Thursday 27th November – Sunday 30th November
Tokyo, Japan to Gateshead, UK
Tsukiji Fish Market, Ginza
Thursday was our last day in Tokyo and, fortunately, the weather was much better.
We got up early to go and explore the Tsukiji Market, where huge amounts of fish are bought and sold every day. Although it’s in all the guidebooks as somewhere to visit, its main purpose is definitely not as a tourist attraction. It’s still very much a working fish market, used by everyone from wholesalers to Tokyo’s chefs, to the general public.
The walk from the subway station took us past a few food stalls and cafes. The cafes were tiny, most consisting of a kitchen that could barely contain one person, and a counter facing onto the street for their customers to sit at.
Once you get past this you reach the market proper, with more traffic and people than the space can comfortably contain.
All in all, it was a fascinating place to visit, and a unique Tokyo experience, though not one we’d necessarily recommend to vegetarians!
Tokyo Sky Tree and Senso-ji, Asakusa
After visiting the fish market, we headed over to the Asakusa area to see the Tokyo Sky Tree, which, on its completion in 2012, became the tallest broadcasting tower in the world (and the second tallest structure in the world) at 634m (2,080 feet). It may not look that much taller than the surrounding buildings in this shot, but that is just a matter of perspective – it is *much* taller than the other buildings!
Senso-ji, Tokyo’s oldest temple, was also nearby – a juxtaposition of new and old that is very typical of Japan.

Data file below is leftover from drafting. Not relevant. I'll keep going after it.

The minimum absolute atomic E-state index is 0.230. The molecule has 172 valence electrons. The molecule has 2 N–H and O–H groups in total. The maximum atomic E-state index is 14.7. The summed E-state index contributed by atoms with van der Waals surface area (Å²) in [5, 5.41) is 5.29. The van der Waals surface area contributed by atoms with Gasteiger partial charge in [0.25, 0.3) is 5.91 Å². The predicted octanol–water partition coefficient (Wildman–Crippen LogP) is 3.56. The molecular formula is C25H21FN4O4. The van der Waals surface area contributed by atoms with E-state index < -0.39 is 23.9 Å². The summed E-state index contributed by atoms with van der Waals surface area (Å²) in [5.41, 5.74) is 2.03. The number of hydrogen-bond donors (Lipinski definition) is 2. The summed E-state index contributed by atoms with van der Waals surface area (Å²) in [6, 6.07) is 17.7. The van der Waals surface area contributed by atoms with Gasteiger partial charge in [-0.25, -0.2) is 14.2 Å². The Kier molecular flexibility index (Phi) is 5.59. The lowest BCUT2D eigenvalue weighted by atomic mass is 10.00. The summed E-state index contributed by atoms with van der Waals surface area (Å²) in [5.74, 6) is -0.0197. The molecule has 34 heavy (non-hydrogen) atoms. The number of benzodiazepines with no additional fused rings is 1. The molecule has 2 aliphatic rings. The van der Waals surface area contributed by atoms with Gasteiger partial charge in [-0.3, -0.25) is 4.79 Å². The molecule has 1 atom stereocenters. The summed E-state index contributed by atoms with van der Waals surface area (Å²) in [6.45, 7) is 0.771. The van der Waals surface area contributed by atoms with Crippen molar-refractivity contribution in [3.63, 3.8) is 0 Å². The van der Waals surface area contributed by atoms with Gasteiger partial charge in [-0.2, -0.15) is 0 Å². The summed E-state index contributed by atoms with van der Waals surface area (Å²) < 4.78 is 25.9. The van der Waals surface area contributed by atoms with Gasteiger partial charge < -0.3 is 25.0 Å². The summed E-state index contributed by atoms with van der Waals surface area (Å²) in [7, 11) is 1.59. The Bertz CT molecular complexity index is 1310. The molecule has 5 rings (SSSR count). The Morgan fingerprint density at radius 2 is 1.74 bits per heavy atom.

Last night in Tokyo
We celebrated our final night in Tokyo (and the final overseas night of our trip) with a drink in the bar on the 36th floor of our hotel, where the napkins did double-duty as a guide to the view! (The square building in the centre of the picture below is the National Diet Building, the home of Japan’s national legislature).
The journey home
We flew from Tokyo to London Heathrow the following day, enabling us to spend Friday evening and Saturday morning with our lovely friends, Ed and Dave, who kindly let us sleep off our jet lag in their spare bedroom before our train back up to Newcastle on Saturday afternoon.
Back in Gateshead
Once home, we took advantage on Sunday of the admittedly-short daylight hours to pay a visit to our beloved local icon, the Angel of the North. It’s one of our favourite spots in the North East – we even visited it for a photo shoot on our wedding day.
It’s good to be home, and incredible to think that we’ve actually been all the way around the world in the last three months.
Sounds of the day
One of our biggest memories of Japan will definitely be the background music and other sounds you hear everywhere you go.
Overall, Japanese people seem keen not to disturb each other with too much noise – putting their mobile phones on silent (or off completely) on the subway and train for example.
But there’s still plenty of noise. Almost all restaurants and cafes we visited had background music, with a preference for classical string music or light saxophone jazz (imagine Kenny G playing wherever you go!). In the main shopping streets in Kyoto it was even being piped into the streets.
Subway stations in Tokyo seemed to each have a jingle that played as the train doors opened. Bus stops in Kyoto had a little tune for when buses arrived (or that seemed to be what was going on!). Some subway stations even had birdsong sounds – we never quite worked out what this was about, but it seemed to be something to do with helping blind people navigate their way around the stations!